Posted: 07 October 2011

320,000: The true number of disabled children in poverty

Throughout our 130-year-history, we have always worked with the most vulnerable and disadvantaged children. That’s what makes us The Children’s Society.

Our experience shows just how disability can be a key driver of children’s social disadvantage and exclusion. This was brought into sharp focus today with the release of our new report, 4 in every 10: Disabled children living in poverty (full text, summary).

Our report shows that 320,000 disabled children in the UK live in poverty – not only is that a staggering number, it’s around 30,000 more than the government’s official statistics suggest.

Additional costs

Our analysis accounts for the additional costs that families with disabled children face. These costs can cover a wide variety of things, depending on a young person’s disability.

For example, we work with a mum and her daughter, Anna, who has Down's syndrome, muscle weakness and a lack of sensitivity to temperature. As a result of her disabilities, Anna needs the family house to be warmer than most homes, and there are significant costs for her transportation. 

Currently, families such as Anna’s can qualify for Disability Living Allowance (DLA) to cover additional costs. (Anna’s mother Rachel told us that although she receives the maximum amount of DLA, it is still not enough to offset all of the additional costs required to pay for her daughter’s care.)

Staggering poverty rates

Our analysis uses DLA as a proxy for the additional costs, and shows the poverty rates for families with disabled children once this benefit has been deducted from household income.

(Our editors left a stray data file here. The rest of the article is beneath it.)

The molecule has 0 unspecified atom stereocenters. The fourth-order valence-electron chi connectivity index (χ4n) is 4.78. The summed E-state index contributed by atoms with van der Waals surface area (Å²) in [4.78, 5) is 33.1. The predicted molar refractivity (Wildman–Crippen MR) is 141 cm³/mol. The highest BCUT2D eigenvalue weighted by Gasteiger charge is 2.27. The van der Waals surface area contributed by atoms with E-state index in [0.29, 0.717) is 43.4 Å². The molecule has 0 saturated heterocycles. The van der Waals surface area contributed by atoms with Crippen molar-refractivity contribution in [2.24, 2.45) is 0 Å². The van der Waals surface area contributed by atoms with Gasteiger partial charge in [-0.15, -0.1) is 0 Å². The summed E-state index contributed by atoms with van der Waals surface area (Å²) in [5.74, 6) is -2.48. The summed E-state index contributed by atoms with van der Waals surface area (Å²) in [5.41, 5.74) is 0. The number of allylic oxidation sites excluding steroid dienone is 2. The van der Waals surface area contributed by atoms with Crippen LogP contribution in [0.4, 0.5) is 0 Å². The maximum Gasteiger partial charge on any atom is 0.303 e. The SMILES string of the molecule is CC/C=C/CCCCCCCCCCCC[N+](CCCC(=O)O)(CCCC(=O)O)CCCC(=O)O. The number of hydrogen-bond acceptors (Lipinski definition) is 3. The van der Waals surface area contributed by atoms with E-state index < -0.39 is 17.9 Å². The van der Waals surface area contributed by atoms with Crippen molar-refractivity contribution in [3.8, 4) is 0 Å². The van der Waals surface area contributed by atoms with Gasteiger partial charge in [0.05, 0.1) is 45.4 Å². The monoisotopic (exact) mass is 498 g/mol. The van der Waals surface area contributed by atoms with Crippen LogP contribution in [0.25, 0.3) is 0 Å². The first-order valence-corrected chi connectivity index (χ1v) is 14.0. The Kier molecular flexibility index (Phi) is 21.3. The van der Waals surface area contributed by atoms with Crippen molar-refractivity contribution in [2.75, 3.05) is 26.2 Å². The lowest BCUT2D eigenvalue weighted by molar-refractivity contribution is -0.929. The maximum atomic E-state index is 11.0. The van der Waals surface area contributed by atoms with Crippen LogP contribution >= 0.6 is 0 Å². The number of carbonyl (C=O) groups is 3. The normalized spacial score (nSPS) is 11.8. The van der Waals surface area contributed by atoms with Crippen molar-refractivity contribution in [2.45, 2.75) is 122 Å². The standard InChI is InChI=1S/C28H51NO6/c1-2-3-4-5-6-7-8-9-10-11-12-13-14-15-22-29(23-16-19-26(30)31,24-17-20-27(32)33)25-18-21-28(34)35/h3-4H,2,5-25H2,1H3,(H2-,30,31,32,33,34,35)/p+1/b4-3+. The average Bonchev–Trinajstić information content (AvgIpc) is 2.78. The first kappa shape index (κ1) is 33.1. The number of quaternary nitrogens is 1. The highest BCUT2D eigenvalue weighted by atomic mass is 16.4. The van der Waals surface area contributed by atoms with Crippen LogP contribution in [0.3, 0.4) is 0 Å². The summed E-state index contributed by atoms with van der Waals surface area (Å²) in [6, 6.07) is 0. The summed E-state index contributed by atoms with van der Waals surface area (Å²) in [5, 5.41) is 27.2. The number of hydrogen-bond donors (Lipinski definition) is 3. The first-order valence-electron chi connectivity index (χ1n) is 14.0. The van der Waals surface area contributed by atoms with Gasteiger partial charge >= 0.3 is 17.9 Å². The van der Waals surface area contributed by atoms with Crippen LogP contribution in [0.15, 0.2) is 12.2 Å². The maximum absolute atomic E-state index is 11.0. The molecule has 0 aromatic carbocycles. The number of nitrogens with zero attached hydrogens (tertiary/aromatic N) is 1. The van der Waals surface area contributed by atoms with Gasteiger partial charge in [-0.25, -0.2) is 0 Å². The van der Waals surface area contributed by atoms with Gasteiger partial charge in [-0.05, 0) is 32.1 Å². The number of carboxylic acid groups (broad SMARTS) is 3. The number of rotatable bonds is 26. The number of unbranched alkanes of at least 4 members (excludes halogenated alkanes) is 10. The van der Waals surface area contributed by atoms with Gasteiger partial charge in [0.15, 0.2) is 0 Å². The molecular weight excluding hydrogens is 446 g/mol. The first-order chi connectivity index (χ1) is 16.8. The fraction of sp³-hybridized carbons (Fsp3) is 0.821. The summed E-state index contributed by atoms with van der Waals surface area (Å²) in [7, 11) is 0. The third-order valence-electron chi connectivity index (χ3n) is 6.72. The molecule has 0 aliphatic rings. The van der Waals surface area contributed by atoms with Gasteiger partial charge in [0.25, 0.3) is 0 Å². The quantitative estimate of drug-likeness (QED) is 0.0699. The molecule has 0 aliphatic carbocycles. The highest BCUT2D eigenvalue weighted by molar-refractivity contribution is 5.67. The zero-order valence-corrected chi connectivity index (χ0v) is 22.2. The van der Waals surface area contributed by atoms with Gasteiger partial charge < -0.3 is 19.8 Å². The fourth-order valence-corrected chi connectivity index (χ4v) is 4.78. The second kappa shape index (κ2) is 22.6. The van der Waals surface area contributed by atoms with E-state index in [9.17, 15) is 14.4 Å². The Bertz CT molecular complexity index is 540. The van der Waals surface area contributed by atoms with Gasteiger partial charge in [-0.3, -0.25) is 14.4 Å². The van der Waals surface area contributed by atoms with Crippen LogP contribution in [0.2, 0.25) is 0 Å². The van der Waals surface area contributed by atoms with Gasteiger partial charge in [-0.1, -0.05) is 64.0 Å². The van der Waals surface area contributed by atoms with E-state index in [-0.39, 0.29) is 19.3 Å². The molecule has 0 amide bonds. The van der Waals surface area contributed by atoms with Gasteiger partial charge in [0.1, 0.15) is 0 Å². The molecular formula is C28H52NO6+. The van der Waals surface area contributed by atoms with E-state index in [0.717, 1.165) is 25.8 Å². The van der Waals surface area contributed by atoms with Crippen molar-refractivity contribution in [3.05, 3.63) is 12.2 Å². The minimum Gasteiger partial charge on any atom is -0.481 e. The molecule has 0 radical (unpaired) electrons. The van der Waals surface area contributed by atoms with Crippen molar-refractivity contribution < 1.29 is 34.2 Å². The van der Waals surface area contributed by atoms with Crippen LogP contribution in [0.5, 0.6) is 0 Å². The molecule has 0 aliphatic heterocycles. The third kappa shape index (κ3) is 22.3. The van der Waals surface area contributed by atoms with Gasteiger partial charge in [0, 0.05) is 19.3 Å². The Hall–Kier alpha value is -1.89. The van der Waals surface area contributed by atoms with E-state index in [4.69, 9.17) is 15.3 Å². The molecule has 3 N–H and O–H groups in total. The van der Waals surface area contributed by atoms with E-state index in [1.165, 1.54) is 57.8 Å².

Once these costs are taken into account, we find that 40% of, or 320,000, disabled children live in poverty, including some 110,000 who live in severe poverty.

What’s more, when there is also a disabled adult in the household, half of disabled children in the UK live in poverty.

Help stop plans to cut support for disabled children

Despite these staggering findings, the government still retains plans to impose its Universal Credit, which cuts support for upwards of 100,000 disabled children by up to £27 per week. This change is likely to push still more families with disabled children into poverty. 

Disabled children in low income families cannot be allowed to fall off the agenda.  We need the government to take urgent action now to ensure that support is extended – not cut – in order to give every disabled child the very best chance of a good childhood and a bright future.

In coordination with 30 major national organisations we have set up a petition to call on the government to reverse unfair cuts to disabled children’s support. So far, more than 5000 people have signed up to show their support for this petition.

We ask you to sign the petition now and share it with your friends and family.

By Sam Royston, Policy Adviser at The Children’s Society

By Sam Royston - Policy team

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